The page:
An Introduction to Feature Flags
Let’s consider a world, not in the distant future but in the present, to feature a unique testing environment. A testing environment is completely separated from an organization’s other sandboxes. This environment for testing will allow everyone to test almost everything in production. The idea behind this testing environment is to accumulate valuable data that will help your production team make significant improvements. And that’s the secret ingredient? Feature Flags!
The most significant pain point for any production/testing environment is deciding if the idea is genius or foolish. Feature flags help you directly deploy your applications’ new versions and features into a production environment in miniature batches.
What are feature flags?
Feature flags is a coming-up-age software engineering method that allows developers to continually integrate into the primary’ trunk.’ With feature flags, developers can ship incomplete features into the production state. These features will be dormant till they are ready to be worked upon. Feature flags also play a quintessential role in software development and delivery. When the feature in development is complete, the code can be activated on demand.
Feature flags have complete over which code paths can be activated at a given period. Several names are associated with feature flags, such as switchers, feature toggles, and flippers. During the runtime or build time, these flags can be switched on or off promptly when teams can change an application’s behavior without updating the code; that solves most of the problem.
**Trunk- The major development branch that comes directly under the version control system.
Benefits of feature flags
Feature flags are extremely powerful in SDLC, despite adding complexity to their codebase. Some of the benefits that feature flags offer are:
- Production Testing:
Feature flags eliminate the need for a distinctive testing environment. Hence, making new features enabled for beta users and developers becomes seamless.
- Development Cycle:
If feature flags are not in place during development, you’d need to hold off on deployment till testing is done. This process usually takes weeks; however, the development cycle is cut short with feature flags. Feature flags allow developers to get into the SDLC process multiple times, try the partially developed features, and receive instantaneous feedback!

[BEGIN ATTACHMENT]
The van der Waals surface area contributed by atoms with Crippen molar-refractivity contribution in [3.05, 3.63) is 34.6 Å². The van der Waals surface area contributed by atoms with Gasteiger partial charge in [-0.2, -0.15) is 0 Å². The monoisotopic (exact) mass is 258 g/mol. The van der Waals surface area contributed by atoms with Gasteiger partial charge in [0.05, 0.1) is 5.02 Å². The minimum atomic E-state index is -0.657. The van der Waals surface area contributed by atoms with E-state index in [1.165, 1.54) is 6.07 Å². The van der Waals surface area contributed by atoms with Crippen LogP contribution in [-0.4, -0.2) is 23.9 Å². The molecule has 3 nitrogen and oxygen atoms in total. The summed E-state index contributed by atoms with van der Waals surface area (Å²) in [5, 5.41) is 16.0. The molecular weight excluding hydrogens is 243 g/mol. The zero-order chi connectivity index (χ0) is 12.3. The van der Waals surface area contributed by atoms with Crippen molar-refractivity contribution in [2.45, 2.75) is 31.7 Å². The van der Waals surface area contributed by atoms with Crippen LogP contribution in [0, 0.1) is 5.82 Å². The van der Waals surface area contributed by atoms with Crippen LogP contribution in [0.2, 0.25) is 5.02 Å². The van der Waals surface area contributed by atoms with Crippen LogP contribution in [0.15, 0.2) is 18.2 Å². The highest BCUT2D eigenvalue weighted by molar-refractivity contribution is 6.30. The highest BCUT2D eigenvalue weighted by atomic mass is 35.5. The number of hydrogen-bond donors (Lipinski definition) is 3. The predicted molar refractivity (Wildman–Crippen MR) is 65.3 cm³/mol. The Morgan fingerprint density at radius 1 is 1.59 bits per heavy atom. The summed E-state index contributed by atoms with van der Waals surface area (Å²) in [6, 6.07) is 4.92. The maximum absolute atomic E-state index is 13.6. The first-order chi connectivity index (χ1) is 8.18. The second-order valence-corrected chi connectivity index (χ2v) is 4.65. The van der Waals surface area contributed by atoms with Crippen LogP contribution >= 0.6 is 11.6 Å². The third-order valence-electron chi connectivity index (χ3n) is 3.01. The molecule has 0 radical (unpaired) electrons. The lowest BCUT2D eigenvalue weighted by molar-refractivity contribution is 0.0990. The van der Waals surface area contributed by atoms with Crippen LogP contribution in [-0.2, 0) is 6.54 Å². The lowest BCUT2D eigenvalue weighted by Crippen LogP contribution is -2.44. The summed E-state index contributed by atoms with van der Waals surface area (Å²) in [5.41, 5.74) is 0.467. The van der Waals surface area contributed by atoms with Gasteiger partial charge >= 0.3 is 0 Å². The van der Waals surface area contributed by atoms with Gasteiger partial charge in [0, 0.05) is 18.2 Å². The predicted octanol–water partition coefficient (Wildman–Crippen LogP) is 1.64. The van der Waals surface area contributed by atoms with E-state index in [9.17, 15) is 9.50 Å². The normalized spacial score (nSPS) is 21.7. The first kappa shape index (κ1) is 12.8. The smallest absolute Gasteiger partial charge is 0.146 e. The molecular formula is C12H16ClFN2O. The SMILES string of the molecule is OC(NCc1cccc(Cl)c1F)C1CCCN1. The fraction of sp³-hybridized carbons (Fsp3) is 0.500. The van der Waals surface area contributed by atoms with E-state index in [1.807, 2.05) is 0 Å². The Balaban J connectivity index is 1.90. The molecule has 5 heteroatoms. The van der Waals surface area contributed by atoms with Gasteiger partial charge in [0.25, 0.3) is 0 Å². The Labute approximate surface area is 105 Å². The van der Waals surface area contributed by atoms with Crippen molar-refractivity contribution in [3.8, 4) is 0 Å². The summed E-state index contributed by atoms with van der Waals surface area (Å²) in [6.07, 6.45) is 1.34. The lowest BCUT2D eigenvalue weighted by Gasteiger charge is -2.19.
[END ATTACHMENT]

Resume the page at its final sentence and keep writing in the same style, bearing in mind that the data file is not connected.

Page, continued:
- Simple Version Control:
Feature flags employ a trunk-based development process, which allows people to continuously integrate, merge every day, iterate, and minimize the process of merging conflicts.
- Decoupling Businesses:
During SDLC, there are times when a feature is ready-for-release. However, developers publish it. With feature flags, you can switch it on whenever it deems fit.
- Seamless Release:
Feature flags ensure a superior control level for blue-green and canary releases.
Who uses feature flags?
Developers have primarily used feature flags for several years. Engineers and developers use them for continuous deployment and later configure them as they are implicated directly into the code. Before feature flags existed, Boolean flags, an exceedingly simple toggle, were used to turn any feature on or off. Other than being very basic in complexity, Boolean flags only comprise true or false values.
With several development and evolution over the years, product managers have garnered control over releases alongside their ability to update feature flags while running experiments. At the same time, developers can deploy code at their will, but it’s about the managers to divide who witnesses any change in production.
As several teams are seen using feature flags, the most common users are:
- Product Managers
- Quality Assurance
Feature Flags: Use Cases
Feature flags are extensively used to release new features embedded in the software. Besides canary launches, you can do several other things, such as activating features for a country-wide event or installing per-region or per-user commands. You cannot get any different technique that offers such control.
Feature flags roadmap for usage:
- Code: To deploy a new feature that can be disabled for everyone else.
- Test: You can bring in developers and internal testers when the feature is almost completed.
- Canary/Beta: After completing several testing and iterations, you can toggle it either for beta users or provide it for usage for a specific population group.
- Iterate: This step ensures you gather metrics alongside usage analytics. As you continue to gather feedback, iterating later becomes better.
- Release: As for the last step, you can toggle the feature for everyone.
**Note that both deployment & release should be distinctive. It’s about you to decide if the feature is available or not based on if the release meets up with the business parameters. Feature flags are a great way to achieve an excellent business opportunity.
CloudZenix uses feature flags to enable seamless development
For years now, feature flags have indeed become a staple for software development that enables the DevOps team to release features hassle-free and seamlessly. CloudZenix leverages feature flags as an integral part of the software development process. Our process to implement feature flags in your code is easy. We can help you create flags inside the platform and then help you wrap features in code alongside flags while implementing them.
Once the feature flags are live, we’ll help you manage them. We will review the flag at a regular cadence and then remove the parts of the feature flag which aren’t required anymore. The best part is we can make the entire process automated for you. Want to know more about feature flags or DevOps and Cloud Computing? Get in touch with us at: firstname.lastname@example.org.